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The Vimala Alphabet: 10 Tips to Make the Change

By Edited Nov 13, 2013 0 0

The Vimala Alphabet, developed by Vimala Rodgers, is designed to "rewire" the neuropathways in your brain in such a way that your self-image is improved through the dropping of negative thought patterns that have become part of your subconscious mind.

Just as negative thought patterns and suppressive influences (usually brought about during childhood) create "blockages" and a negative self-image that can hold us back in life (without us even realizing this), by changing your hand writing you can reverse these aspects by retraining those aspects of your brain and freeing you from old patterns. Various contextual elements of your handwriting (word spacing, margin spacing, direction of stroke endings, size of writing, and more) as well as the way that letters are formed (each one indicating a range of factors, such as self confidence, a lack of motivation, etc.) represent a roadmap of what is going on in your subconscious mind – which is why hand writing analyst (graphotherapists) can determine personality traits through an analysis of peoples handwriting.

Should you decide to learn the Vimala Alphabet and undertake the important task of reconfiguring negative patterns in your subconscious mind, you will soon discover that it can be most rewarding, and these 10 tips will help to get you to your goals:

1. Log Your Progress

Be sure to write down the reasons why you wish to change your handwriting. Certain letters will be related to certain issues that you have and may wish to change (information on each letters meaning and personal application can be found in Vimala Rogers book, Your Handwriting Can Change Your Life). Write down how you feel about these issues and how they affect you, before you begin. In this way you can look back and check your progress as you make changes – and realizing that positive changes are happening can be a great motivator.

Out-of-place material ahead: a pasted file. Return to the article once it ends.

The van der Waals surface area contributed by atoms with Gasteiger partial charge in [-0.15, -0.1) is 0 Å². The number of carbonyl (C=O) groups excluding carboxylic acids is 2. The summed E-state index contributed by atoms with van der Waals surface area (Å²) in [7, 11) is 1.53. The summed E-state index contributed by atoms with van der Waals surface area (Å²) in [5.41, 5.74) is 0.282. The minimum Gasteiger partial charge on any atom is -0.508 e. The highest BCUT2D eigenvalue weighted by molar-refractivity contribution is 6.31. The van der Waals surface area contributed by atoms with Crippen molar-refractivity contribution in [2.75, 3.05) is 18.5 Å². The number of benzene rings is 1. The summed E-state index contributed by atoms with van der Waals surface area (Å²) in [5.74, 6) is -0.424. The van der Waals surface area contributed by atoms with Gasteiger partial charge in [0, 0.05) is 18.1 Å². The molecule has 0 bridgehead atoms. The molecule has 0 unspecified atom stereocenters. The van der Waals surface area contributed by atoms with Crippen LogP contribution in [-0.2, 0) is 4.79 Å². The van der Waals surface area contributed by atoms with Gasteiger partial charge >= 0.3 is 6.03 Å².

2. Mark Your Progress

By marking your progress on a calendar, you have a visible and tangible goal to work towards. Mark the date by which you wish to learn each new element (or elements), placing a cross on each day as you move closer. Usually, 21 days is the magic mark for sticking with a habit.

3. Use Clear, Un-ruled Paper

The point of the Vimala Alphabet is to change your neuropathways – to remove the old patterns that were shaped by society and its stifling influences. Lined paper with set margins does the work for you – it keeps things how they "should" be. By using a blank page you remove your comfort zone and challenge your brain to learn something new. Be free – let your writing run skew if it must, it's all part of your subconscious conditioning. If you're not openly aware of every element of your handwriting (free from external guidelines), you can't change it.

4. Don't Make More Than Two Letter Changes At Time

Taking on too many changes at once may become overwhelming and discouraging. Understand what each letter does for you, and pick the most important ones that align with how you would like to change or progress. Then, starting from most important to least important, start with no more than two letters and practice those exclusively, incorporating them into your existing handwriting style. As you progress you may add more or even decide to drop down to one at a time – it depends on the individual. There's a good chance that you learn your new way of writing much quicker than expected – you already have the base, it just requires some tweaking. It depends on the individual how much tweaking is required, the more difficult the change, the deeper the subconscious pattern and the bigger the reward.